Potential Pitfalls of Dual Representation

​What are a salesperson’s duties in a real property transaction when its employing broker represents both the buyer and seller through separate salespersons in the company?  A recent case entitled Horiike v. Coldwell Banker Residential Brokerage Company et. al. specifically addressed that question (225 Cal.App.4th 427).  In Horiike, Coldwell Banker, as the broker, represented both the buyer and seller in a residential sale through two different salespersons at the company.  The buyer ultimately sued Coldwell Banker and both salespersons for several causes of action, including breach of fiduciary duty.  The trial court granted a nonsuit on the claim for breach of fiduciary duty against the seller’s salesperson on the ground that such salesperson did not have a fiduciary duty to the buyer.  The buyer contended that seller’s salesperson had the same fiduciary duty to buyer as that of the broker.  The Court of Appeal agreed and held that when a broker is the dual agent of both the buyer and the seller in a real property transaction, the salespersons acting under the broker have the same fiduciary duty to the buyer and seller as does the broker, even though they are only representing one side of the transaction.

In Horiike, an agent at Coldwell Banker listed an owner’s home for sale with approximately 15,000 square feet of living space based on measurements from an architect, although public record listed the home at closer to 9,000 square feet.  Another agent at Coldwell Banker brought a potential buyer, Mr. Horiike, who went into contract on the property.   The buyer and seller signed the proper documentation alerting them to the dual agency by Coldwell Banker and the buyer eventually closed on the purchase.  Afterwards Mr. Horiike pulled building permits to begin renovations on the home which showed the square footage was materially less than 15,000 square feet. He thereafter brought the action contemplated in this case.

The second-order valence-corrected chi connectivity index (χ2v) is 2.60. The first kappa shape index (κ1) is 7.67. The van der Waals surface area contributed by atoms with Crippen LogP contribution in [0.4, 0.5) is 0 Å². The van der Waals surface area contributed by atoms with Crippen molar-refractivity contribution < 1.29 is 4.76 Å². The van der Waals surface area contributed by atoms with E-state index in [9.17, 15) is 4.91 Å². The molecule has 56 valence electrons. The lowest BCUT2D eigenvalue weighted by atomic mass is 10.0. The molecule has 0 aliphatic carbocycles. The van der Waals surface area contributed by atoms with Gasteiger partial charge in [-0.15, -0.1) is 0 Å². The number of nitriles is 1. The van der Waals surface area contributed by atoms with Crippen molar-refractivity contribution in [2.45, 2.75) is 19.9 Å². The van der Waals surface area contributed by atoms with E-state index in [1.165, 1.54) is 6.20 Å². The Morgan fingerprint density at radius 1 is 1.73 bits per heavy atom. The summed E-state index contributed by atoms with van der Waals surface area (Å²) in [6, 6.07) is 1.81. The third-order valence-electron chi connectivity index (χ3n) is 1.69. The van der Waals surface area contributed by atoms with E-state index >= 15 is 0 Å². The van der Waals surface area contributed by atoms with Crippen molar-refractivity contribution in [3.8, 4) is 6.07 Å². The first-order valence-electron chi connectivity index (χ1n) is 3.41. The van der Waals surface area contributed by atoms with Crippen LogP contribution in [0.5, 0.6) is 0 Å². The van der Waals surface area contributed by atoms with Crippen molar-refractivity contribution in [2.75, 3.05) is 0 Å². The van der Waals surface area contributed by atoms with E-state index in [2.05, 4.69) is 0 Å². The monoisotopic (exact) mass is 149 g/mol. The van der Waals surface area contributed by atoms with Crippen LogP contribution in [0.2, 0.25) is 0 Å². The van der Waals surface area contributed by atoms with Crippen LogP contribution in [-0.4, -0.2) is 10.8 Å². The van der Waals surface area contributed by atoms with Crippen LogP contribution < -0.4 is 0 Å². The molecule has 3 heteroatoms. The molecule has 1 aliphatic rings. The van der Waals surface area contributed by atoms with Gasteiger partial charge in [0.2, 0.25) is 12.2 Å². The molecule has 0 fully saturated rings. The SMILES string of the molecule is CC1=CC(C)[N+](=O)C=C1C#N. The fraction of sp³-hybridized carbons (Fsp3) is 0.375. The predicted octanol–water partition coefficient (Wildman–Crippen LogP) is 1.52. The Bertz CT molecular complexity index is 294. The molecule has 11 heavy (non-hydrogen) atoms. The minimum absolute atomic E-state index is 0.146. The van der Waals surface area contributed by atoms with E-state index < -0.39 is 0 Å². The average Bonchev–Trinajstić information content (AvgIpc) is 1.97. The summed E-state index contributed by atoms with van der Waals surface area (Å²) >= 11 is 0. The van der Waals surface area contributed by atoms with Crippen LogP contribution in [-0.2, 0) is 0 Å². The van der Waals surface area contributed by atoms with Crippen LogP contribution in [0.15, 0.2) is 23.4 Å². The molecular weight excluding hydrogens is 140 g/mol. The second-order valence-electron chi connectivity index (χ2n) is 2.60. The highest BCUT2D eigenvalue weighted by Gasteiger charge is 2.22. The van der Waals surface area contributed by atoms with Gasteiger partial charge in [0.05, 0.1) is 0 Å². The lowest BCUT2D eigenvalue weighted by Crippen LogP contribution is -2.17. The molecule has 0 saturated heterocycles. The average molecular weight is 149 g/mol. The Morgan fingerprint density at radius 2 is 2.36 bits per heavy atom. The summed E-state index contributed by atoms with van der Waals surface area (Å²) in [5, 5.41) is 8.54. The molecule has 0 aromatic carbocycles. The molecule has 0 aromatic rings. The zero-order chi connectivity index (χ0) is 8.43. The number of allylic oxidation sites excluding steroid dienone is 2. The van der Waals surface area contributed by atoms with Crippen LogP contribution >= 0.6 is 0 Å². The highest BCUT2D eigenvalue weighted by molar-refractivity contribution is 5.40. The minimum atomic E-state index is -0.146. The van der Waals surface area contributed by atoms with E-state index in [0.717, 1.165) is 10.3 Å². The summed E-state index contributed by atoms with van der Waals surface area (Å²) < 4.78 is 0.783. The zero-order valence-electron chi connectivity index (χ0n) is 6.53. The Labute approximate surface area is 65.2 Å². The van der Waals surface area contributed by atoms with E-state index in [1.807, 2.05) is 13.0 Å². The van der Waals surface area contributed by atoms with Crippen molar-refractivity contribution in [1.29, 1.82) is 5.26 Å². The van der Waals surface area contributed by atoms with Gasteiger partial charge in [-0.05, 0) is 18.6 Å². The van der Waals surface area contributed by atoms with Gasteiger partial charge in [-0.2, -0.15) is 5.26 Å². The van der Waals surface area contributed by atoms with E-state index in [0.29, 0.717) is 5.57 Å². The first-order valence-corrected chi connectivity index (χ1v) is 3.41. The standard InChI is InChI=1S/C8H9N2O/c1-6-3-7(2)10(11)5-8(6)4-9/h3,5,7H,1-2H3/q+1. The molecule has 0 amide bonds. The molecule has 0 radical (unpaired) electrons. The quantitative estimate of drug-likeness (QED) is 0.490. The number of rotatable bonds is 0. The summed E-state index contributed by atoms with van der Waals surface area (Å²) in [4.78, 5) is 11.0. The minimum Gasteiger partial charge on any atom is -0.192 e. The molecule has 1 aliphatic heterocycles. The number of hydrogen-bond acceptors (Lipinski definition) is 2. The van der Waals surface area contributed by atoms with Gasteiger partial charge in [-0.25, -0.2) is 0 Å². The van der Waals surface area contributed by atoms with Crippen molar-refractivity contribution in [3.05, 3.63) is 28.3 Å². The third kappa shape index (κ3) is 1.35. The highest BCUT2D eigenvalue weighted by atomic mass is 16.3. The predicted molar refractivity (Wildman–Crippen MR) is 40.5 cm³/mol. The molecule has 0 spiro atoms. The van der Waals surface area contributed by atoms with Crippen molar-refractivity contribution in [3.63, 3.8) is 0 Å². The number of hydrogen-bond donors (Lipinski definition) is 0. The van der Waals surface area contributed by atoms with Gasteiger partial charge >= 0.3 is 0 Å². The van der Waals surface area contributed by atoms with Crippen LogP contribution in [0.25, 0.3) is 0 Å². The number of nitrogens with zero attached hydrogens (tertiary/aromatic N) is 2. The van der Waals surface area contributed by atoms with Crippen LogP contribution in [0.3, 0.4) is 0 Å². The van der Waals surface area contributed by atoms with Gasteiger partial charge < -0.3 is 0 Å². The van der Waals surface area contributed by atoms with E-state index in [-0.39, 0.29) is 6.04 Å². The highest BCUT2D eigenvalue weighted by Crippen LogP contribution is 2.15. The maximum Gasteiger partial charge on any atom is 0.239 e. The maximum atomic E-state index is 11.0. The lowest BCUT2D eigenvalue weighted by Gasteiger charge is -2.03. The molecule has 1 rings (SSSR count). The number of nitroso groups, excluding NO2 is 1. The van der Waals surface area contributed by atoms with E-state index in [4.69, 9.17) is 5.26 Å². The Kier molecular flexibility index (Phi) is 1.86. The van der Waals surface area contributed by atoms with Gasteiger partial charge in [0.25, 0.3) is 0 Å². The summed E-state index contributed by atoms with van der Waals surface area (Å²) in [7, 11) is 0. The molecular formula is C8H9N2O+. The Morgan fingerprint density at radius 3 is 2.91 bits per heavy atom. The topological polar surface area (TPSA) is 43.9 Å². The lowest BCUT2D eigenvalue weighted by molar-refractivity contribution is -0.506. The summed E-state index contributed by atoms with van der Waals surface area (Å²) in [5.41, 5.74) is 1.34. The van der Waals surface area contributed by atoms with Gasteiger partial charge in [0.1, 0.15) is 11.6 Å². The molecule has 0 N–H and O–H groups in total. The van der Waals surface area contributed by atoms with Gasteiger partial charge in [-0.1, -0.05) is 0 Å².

Horiike contended that seller’s agent, as an associate agent of Coldwell Banker, owed a fiduciary duty to him equivalent to the fiduciary duty owed to him by Coldwell Banker. The court agreed relying on statutory law which says that “when an associate licensee owes a duty to any principal in a real property transaction, that duty is equivalent to the duty owed to that party by the broker for whom the associate licensee functions”.  Since seller’s agent was an associate of the broker who was on both sides of this transaction, he owed a fiduciary duty to the buyer, in addition to his fiduciary duty to the seller.  

A broker’s fiduciary duty to its client requires the highest good faith and undivided service and loyalty.  The broker as a fiduciary has a duty to learn the material facts that may affect the principal’s decision.  The agent’s duty to disclose material information to the principal includes the duty to disclose reasonably obtainable material information.  A fiduciary’s failure to tell the principal material information is considered constructive fraud, which is a unique type of fraud applicable only to a fiduciary relationship.  In this case, seller’s salesperson was aware of potentially different values of square footage which could be material to the buyer.  Arguably, he should have investigated further and provided his findings to Mr. Horiike.

This case is an important reminder that even if informed waivers are signed by all parties, salespersons at a brokerage firm representing both sides of a transaction should tread carefully and be aware of their respective duties to both buyer and seller.  Even though seller’s agent represented the seller and not the buyer in this transaction, due to the fact that the broker represented both principals through its respective salespersons, seller’s agent owed a fiduciary duty to both parties.  Seller’s salesperson could be held liable for constructive fraud to the buyer for failing to adequately investigate the amount of square footage at the property and provide the relevant information to Mr. Horiike.

The issues discussed in this update are not intended to be legal advice and no attorney-client relationship is established with the recipient. Readers should consult with legal counsel before relying on any of the information contained herein. Reuben, Junius & Rose LLP is a full service real estate law firm.  We specialize in land use, development and entitlement law.  We also provide a wide range of transactional services, including leasing, acquisitions and sales, formation of limited liability companies and other entities, lending/workout assistance, subdivision and condominium work.